THE U.S. DAIRY HEIFER INVENTORY FELL TO A 20-YEAR LOW, according to numbers released by USDA. At the first of this year, there were 4.06 million heifers weighing over 500 pounds across the country.
THE NUMBER OF HEIFERS EXPECTED TO CALVE this year is 2.59 million head, the smallest inventory by far since tracking began in 2001. Elevated rearing costs, along with high beef prices that incentivized more producers to use beef sires, are some factors that contributed to this decline.
TIGHT HEIFER SUPPLIES FORCED DAIRY PRODUCERS to rein in cull rates last fall, according to Sarina Sharp from the Daily Dairy Report. Dairy cow slaughter remained well below normal, and over the first three weeks of this year, it lagged 2023’s pace by 24%.
ALL CATTLE AND CALVES IN THE U.S. AS OF JANUARY 1 (dairy and beef) totaled 87.2 million head, down 2% from the year before.
THE NUMBER OF DAIRY COWS FELL SLIGHTLY IN 2023 to 9.36 million head. Meanwhile, milk production rose marginally to 226.6 billion pounds, a 0.04% year-over-year gain from 2022.
POTENTIAL RESTRAINTS ON MILK OUTPUT resulted in upward price movement in many product categories, including Class III futures that now sit in the $17-range for March to May as of early February.
THE AVERAGE CLASS III PRICE FOR THE YEAR could be around $17.30, which is similar to 2023 and isn’t good news for farmers, noted StoneX’s Nate Donnay. The Class IV milk price, on the other hand, could be closer to $21, which would be almost $2 higher than in 2023.
ON A POSITIVE NOTE, DONNAY SAID FEED COSTS are expected to come down by about 15%, which would improve farmer margins, especially for the second half of the year. Read more on page 91.
ENROLLMENT FOR THE DAIRY MARGIN COVERAGE (DMC) program remained closed. Software and database updates needed to make milk production history modifications is one reason for the delay.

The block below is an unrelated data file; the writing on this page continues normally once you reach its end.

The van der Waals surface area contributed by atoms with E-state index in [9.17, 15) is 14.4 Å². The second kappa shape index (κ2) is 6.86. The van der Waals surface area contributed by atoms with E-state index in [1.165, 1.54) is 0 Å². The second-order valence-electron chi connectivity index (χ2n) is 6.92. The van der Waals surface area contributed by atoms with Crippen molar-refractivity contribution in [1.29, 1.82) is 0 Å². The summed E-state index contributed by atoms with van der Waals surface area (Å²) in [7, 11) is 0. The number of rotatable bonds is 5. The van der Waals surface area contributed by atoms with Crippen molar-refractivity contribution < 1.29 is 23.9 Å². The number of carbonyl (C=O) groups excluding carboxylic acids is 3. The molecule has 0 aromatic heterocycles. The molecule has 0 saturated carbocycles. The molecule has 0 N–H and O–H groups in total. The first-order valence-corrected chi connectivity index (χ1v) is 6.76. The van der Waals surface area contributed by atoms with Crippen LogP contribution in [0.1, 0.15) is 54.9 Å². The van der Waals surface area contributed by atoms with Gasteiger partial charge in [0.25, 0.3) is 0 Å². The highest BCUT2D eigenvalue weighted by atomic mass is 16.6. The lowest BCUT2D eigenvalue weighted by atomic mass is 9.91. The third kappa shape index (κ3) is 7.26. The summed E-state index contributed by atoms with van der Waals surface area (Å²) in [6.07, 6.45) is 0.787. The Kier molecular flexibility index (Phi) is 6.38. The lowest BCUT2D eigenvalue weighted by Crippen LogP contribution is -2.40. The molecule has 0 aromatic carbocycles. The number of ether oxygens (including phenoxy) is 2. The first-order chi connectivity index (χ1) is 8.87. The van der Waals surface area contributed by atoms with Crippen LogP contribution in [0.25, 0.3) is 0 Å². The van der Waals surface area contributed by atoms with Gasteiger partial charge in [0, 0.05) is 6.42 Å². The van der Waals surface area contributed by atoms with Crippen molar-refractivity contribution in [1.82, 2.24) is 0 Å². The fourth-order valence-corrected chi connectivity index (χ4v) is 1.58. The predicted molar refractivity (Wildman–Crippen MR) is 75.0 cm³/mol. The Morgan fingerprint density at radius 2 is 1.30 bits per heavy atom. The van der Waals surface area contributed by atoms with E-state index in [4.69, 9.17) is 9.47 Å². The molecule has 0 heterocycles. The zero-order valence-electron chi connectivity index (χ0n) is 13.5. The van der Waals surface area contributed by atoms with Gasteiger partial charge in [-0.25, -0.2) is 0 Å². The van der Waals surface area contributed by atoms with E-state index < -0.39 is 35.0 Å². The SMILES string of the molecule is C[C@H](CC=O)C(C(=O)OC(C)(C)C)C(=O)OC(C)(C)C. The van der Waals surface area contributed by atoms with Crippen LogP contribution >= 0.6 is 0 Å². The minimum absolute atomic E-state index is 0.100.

AFTER 12 WEEKS OF TESTIMONY AND CROSS-EXAMINATION, the longest Federal Milk Marketing Order (FMMO) hearing in history concluded on January 30. USDA will now proceed through the required steps before presenting a final rule for producers to vote on.
THE AMERICAN FARM BUREAU FEDERATION sent a letter to USDA Secretary of Agriculture Tom Vilsack urging the agency to issue a final decision on an emergency basis to speed up the implementation of the “higher of” Class I mover formula to buffer farmers from further losses during the remaining FMMO revision process. Read more on page 102.
EXPORTS ARE A GROWTH OPPORTUNITY FOR DAIRY, but sales overseas weakened in 2023. Just over 5.8 billion pounds of dairy products were sent abroad, down 7.3% from the year before. A sluggish global economy and noncompetitive prices held back U.S. exports.
EXPORTS TO MEXICO REACHED A RECORD HIGH of nearly 1.59 billion pounds in 2023. Unfortunately, exports to other major destinations were lower, including China (down 14%) and Canada (down 11%).
CHINA’S WHOLE MILK POWDER IMPORTS IN 2023 plummeted 38.4% compared to 2022, while ultra-high temperature (UHT) milk, butter, and whey imports were also down. Skim milk powder imports tumbled at the end of the year but were up slightly overall in 2023. Cheese was the import winner, up 23% from the year before.